Every fairy tale has one. And I’m not gonna lie: Wanda being the villain of this movie hurt, especially after Wandavision. Corrupted by the Darkhold and driven by a grief that she hasn’t been able to process, Wanda grasps at dark powers, all for the desire to have some sense of control over her life.

What separates Wanda from every other Evil Witch and Evil Queen is that her motivations are ones that any grieving mother and widow can understand. And eventually, she learns her lesson, realizing that she turned into a monster that frightens her own children.

(I also do not think that Wanda is dead, even with her collapsing the Darkhold tower around her. She is way too powerful to go down that easily.)

Doctor Stephen Strange: The Clever Trickster

Doctor Strange’s archetype is one that’s found more often in mythologies and folklore than fairy tales. The Clever Trickster takes the form of the cunning fox or the sly crow, the gods Hermes and Odin, and Loki, heroes like Odysseus, Jason, and Theseus.

Doctor Strange’s lesson in this movie is humility. Every other Strange in every other universe was arrogant, prone to corruption, and always took charge at the expense of what everyone else needed. Strange knows better than anyone that actions have consequences and by the end, he takes a good step in humility by bowing to Wong, the Sorcerer Supreme and his most trusted friend.

One other way that Doctor Strange learns humility is that he is humble enough to let Christine Palmer be happy. Even though he loves Christine, he won’t hold her or any other version of her hostage. Their love was never meant to be and Strange has accepted that.

I’ll end this blog post with a quote from GK Chesterton, who knew a thing or two about fairy tales:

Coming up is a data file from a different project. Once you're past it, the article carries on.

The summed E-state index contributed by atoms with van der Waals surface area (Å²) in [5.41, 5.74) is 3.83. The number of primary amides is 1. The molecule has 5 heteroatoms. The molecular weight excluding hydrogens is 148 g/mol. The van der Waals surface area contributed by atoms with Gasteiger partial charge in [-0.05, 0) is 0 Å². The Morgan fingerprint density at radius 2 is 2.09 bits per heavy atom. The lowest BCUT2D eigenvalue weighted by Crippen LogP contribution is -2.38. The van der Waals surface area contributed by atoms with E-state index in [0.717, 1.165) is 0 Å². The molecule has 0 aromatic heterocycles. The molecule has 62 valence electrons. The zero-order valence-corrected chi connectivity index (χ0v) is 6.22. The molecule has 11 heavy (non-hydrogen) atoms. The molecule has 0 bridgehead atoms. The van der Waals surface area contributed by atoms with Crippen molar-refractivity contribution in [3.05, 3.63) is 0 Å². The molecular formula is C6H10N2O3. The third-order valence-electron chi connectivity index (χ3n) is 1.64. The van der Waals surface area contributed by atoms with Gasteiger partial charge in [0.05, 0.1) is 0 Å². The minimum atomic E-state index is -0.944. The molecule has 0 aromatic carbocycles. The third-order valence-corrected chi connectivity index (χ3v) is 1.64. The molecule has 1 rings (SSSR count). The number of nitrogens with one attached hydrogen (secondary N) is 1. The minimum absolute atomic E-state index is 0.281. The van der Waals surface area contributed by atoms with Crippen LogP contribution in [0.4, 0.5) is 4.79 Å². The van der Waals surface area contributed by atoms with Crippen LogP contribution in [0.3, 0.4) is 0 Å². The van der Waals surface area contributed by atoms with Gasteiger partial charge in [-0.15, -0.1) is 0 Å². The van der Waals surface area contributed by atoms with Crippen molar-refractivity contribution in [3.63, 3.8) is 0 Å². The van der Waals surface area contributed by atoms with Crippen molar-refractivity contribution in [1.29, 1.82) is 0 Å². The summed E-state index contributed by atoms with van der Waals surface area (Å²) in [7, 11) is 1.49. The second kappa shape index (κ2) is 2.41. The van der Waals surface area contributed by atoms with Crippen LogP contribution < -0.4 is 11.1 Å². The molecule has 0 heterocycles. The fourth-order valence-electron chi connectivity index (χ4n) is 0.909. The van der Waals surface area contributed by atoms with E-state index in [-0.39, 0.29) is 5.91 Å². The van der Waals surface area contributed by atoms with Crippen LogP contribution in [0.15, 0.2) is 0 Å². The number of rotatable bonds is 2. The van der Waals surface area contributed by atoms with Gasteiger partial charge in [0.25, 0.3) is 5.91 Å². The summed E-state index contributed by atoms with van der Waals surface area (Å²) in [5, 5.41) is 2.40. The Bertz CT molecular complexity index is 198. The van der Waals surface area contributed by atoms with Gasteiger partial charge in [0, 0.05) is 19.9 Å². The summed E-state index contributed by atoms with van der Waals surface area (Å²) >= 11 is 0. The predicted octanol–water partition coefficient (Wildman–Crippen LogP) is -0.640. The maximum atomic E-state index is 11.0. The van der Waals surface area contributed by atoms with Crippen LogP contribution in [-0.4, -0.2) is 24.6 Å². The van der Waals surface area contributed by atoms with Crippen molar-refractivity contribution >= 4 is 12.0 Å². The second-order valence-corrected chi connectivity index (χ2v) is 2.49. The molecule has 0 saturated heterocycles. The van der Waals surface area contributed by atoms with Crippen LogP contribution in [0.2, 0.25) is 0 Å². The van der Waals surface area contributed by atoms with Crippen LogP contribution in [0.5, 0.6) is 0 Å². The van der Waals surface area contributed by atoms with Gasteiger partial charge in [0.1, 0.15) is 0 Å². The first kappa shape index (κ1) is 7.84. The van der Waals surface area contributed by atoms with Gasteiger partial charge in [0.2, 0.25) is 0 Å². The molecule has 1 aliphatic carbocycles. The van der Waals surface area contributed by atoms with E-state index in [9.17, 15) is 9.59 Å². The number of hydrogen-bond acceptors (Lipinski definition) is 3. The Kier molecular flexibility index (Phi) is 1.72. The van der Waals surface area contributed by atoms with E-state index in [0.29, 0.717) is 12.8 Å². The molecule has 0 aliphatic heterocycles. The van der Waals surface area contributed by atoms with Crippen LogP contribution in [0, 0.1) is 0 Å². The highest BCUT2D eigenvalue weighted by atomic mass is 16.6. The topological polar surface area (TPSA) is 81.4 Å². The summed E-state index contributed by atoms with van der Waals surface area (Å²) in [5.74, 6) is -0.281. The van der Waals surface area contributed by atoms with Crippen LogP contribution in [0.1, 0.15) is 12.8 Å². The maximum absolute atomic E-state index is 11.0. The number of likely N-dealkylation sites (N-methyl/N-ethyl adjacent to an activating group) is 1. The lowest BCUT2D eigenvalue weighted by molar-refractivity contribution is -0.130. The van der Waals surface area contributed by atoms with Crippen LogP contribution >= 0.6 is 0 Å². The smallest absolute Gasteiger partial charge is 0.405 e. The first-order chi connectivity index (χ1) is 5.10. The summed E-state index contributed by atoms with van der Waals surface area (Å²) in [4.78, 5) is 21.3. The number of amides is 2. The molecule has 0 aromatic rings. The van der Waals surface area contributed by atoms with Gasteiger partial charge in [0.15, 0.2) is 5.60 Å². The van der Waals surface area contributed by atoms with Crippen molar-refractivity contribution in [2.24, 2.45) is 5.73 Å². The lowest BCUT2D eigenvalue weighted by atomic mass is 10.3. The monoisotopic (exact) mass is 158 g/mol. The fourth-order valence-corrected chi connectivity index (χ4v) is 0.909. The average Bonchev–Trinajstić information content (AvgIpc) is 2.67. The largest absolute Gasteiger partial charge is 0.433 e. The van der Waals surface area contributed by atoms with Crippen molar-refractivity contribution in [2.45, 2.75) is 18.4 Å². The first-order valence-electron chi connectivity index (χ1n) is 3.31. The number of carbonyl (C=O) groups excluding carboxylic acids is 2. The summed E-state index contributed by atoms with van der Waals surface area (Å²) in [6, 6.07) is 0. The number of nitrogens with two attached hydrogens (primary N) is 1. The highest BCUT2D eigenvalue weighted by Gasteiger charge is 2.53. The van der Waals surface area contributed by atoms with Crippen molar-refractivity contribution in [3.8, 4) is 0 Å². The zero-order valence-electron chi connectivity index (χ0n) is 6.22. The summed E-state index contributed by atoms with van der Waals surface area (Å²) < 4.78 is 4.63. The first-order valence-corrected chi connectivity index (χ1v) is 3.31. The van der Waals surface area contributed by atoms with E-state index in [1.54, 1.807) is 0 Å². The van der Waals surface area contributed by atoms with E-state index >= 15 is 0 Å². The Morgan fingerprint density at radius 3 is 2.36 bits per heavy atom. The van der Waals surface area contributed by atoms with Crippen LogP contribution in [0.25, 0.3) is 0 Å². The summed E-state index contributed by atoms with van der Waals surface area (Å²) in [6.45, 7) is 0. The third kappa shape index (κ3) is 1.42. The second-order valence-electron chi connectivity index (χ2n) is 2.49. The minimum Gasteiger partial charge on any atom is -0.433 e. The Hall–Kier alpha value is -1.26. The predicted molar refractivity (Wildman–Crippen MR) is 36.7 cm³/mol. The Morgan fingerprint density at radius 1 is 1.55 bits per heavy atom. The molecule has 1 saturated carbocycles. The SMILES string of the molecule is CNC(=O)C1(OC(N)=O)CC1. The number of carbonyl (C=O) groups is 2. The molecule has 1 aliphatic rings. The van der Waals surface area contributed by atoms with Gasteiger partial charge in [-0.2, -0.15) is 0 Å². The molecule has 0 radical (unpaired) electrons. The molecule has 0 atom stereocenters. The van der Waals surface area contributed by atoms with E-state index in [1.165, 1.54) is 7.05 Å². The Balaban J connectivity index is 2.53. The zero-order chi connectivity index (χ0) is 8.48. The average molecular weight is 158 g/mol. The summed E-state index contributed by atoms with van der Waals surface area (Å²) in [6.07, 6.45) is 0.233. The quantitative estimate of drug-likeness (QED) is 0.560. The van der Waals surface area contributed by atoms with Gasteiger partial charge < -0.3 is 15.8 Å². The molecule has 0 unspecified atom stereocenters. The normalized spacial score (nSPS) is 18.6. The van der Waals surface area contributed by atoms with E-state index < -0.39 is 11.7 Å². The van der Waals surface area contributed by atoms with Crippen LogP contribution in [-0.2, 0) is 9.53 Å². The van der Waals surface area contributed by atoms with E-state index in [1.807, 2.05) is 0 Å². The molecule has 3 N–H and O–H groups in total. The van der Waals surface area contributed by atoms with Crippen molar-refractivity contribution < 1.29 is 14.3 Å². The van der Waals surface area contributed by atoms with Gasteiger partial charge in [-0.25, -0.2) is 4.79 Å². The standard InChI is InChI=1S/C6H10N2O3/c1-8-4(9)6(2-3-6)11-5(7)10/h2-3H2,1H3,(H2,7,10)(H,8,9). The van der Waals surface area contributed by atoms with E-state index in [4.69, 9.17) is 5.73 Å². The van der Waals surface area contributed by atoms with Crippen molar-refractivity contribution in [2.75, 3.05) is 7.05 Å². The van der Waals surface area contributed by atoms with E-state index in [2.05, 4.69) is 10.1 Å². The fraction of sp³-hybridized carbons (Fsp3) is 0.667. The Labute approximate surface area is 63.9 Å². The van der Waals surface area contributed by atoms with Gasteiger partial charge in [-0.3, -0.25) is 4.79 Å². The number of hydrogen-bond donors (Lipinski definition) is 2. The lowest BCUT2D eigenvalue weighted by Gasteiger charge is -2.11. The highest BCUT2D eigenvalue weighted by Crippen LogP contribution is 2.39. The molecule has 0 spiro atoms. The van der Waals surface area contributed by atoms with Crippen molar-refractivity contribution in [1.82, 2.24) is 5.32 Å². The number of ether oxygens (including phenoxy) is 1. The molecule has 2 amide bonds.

Fairy tales, then, are not responsible for producing in children fear, or any of the shapes of fear; fairy tales do not give the child the idea of the evil or the ugly; that is in the child already, because it is in the world already. Fairy tales do not give the child his first idea of bogey. What fairy tales give the child is his first clear idea of the possible defeat of bogey. The baby has known the dragon intimately ever since he had an imagination. What the fairy tale provides for him is a St. George to kill the dragon.

Exactly what the fairy tale does is this: it accustoms him for a series of clear pictures to the idea that these limitless terrors had a limit, that these shapeless enemies have enemies in the knights of God, that there is something in the universe more mystical than darkness, and stronger than strong fear.

And that is why fairy tales and horror go hand in hand.

How Moon Knight Reminds Me of Anime

It’s said in the MCU fandom that each MCU film and show falls under a different genre. For example, Captain America: The First Avenger was a historical wartime film while Guardians of the Galaxy would be considered more of a sci-fi action/comedy. In the case of Moon Knight, the best genre I can compare this show to is actually anime.

Anime in and of itself has many genres, but elements of Moon Knight reminded me a lot of various anime shows I watched. Here’s a list as to how:

1) The Egyptian/Middle Eastern aesthetic of Moon Knight’s costume reminded me of Moonlight Knight from Sailor Moon R.

Back in the very early days of Sailor Moon’s infamous DIC English dub, there was a filler arc in the 2nd season (Sailor Moon R) where Darien/Mamoru’s “subconscious” manifested itself into an Arabian Night inspired hero called Moonlight Knight, complete with a saber sword and everything. I mean, look at this picture.

The resemblance is uncanny.